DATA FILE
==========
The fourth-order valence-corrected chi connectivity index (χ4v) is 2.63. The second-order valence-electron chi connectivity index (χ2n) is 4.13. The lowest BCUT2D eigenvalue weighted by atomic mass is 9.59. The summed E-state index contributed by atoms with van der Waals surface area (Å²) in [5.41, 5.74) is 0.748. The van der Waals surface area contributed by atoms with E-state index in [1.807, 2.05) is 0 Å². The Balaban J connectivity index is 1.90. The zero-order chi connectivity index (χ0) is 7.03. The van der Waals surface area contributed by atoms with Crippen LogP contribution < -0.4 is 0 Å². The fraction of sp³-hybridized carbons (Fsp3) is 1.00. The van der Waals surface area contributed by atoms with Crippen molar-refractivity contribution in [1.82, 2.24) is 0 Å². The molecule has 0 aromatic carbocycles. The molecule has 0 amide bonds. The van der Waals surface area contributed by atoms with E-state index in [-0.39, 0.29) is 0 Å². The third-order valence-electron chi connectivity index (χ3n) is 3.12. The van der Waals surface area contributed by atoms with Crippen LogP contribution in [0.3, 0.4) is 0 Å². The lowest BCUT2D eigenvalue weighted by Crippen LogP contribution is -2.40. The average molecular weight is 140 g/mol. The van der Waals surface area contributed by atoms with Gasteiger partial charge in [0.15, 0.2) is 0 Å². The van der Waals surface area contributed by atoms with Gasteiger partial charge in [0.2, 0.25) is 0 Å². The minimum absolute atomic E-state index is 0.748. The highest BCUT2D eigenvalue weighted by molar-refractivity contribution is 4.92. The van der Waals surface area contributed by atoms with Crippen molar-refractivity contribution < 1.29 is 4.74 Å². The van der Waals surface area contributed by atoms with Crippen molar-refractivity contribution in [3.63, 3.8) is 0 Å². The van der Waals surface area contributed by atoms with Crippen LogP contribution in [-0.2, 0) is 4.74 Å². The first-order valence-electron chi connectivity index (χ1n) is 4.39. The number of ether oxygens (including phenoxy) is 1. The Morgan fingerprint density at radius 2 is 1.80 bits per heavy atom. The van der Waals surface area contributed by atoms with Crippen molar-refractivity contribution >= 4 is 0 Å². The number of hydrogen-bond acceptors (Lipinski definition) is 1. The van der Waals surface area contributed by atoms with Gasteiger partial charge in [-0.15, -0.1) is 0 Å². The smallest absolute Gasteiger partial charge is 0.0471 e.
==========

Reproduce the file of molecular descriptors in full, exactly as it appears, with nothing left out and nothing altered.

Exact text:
The fourth-order valence-corrected chi connectivity index (χ4v) is 2.63. The second-order valence-electron chi connectivity index (χ2n) is 4.13. The lowest BCUT2D eigenvalue weighted by atomic mass is 9.59. The summed E-state index contributed by atoms with van der Waals surface area (Å²) in [5.41, 5.74) is 0.748. The van der Waals surface area contributed by atoms with E-state index in [1.807, 2.05) is 0 Å². The Balaban J connectivity index is 1.90. The zero-order chi connectivity index (χ0) is 7.03. The van der Waals surface area contributed by atoms with Crippen LogP contribution < -0.4 is 0 Å². The fraction of sp³-hybridized carbons (Fsp3) is 1.00. The van der Waals surface area contributed by atoms with Crippen molar-refractivity contribution in [1.82, 2.24) is 0 Å². The molecule has 0 aromatic carbocycles. The molecule has 0 amide bonds. The van der Waals surface area contributed by atoms with E-state index in [-0.39, 0.29) is 0 Å². The third-order valence-electron chi connectivity index (χ3n) is 3.12. The van der Waals surface area contributed by atoms with Crippen LogP contribution in [0.3, 0.4) is 0 Å². The lowest BCUT2D eigenvalue weighted by Crippen LogP contribution is -2.40. The average molecular weight is 140 g/mol. The van der Waals surface area contributed by atoms with Gasteiger partial charge in [0.15, 0.2) is 0 Å². The van der Waals surface area contributed by atoms with Gasteiger partial charge in [0.2, 0.25) is 0 Å². The minimum absolute atomic E-state index is 0.748. The highest BCUT2D eigenvalue weighted by molar-refractivity contribution is 4.92. The van der Waals surface area contributed by atoms with Crippen molar-refractivity contribution < 1.29 is 4.74 Å². The van der Waals surface area contributed by atoms with Crippen molar-refractivity contribution in [3.63, 3.8) is 0 Å². The van der Waals surface area contributed by atoms with Crippen LogP contribution in [-0.2, 0) is 4.74 Å². The first-order valence-electron chi connectivity index (χ1n) is 4.39. The number of ether oxygens (including phenoxy) is 1. The Morgan fingerprint density at radius 2 is 1.80 bits per heavy atom. The van der Waals surface area contributed by atoms with Crippen molar-refractivity contribution >= 4 is 0 Å². The number of hydrogen-bond acceptors (Lipinski definition) is 1. The van der Waals surface area contributed by atoms with Gasteiger partial charge in [-0.15, -0.1) is 0 Å². The smallest absolute Gasteiger partial charge is 0.0471 e.